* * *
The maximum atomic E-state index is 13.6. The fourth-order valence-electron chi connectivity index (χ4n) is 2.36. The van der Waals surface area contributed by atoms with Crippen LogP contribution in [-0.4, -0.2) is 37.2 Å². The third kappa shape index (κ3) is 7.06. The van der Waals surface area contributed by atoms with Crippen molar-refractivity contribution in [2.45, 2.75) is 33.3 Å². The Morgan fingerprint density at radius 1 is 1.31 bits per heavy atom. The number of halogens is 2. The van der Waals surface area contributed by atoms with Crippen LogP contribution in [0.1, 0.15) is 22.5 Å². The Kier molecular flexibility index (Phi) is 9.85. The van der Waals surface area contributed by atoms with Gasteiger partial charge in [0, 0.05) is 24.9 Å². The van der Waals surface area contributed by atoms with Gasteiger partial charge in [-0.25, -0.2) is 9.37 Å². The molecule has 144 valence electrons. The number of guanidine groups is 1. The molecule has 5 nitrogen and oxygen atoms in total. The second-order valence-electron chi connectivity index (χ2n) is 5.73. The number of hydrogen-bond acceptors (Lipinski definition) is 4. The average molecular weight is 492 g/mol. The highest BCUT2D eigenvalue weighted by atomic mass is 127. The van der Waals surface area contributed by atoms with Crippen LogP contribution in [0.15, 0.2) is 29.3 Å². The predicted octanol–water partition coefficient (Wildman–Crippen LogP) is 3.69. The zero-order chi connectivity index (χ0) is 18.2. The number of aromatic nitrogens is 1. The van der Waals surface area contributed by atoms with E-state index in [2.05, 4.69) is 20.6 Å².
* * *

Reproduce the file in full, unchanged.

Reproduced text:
The maximum atomic E-state index is 13.6. The fourth-order valence-electron chi connectivity index (χ4n) is 2.36. The van der Waals surface area contributed by atoms with Crippen LogP contribution in [-0.4, -0.2) is 37.2 Å². The third kappa shape index (κ3) is 7.06. The van der Waals surface area contributed by atoms with Crippen molar-refractivity contribution in [2.45, 2.75) is 33.3 Å². The Morgan fingerprint density at radius 1 is 1.31 bits per heavy atom. The number of halogens is 2. The van der Waals surface area contributed by atoms with Crippen LogP contribution in [0.1, 0.15) is 22.5 Å². The Kier molecular flexibility index (Phi) is 9.85. The van der Waals surface area contributed by atoms with Gasteiger partial charge in [0, 0.05) is 24.9 Å². The van der Waals surface area contributed by atoms with Gasteiger partial charge in [-0.25, -0.2) is 9.37 Å². The molecule has 144 valence electrons. The number of guanidine groups is 1. The molecule has 5 nitrogen and oxygen atoms in total. The second-order valence-electron chi connectivity index (χ2n) is 5.73. The number of hydrogen-bond acceptors (Lipinski definition) is 4. The average molecular weight is 492 g/mol. The highest BCUT2D eigenvalue weighted by atomic mass is 127. The van der Waals surface area contributed by atoms with Crippen LogP contribution in [0.15, 0.2) is 29.3 Å². The predicted octanol–water partition coefficient (Wildman–Crippen LogP) is 3.69. The zero-order chi connectivity index (χ0) is 18.2. The number of aromatic nitrogens is 1. The van der Waals surface area contributed by atoms with E-state index in [2.05, 4.69) is 20.6 Å².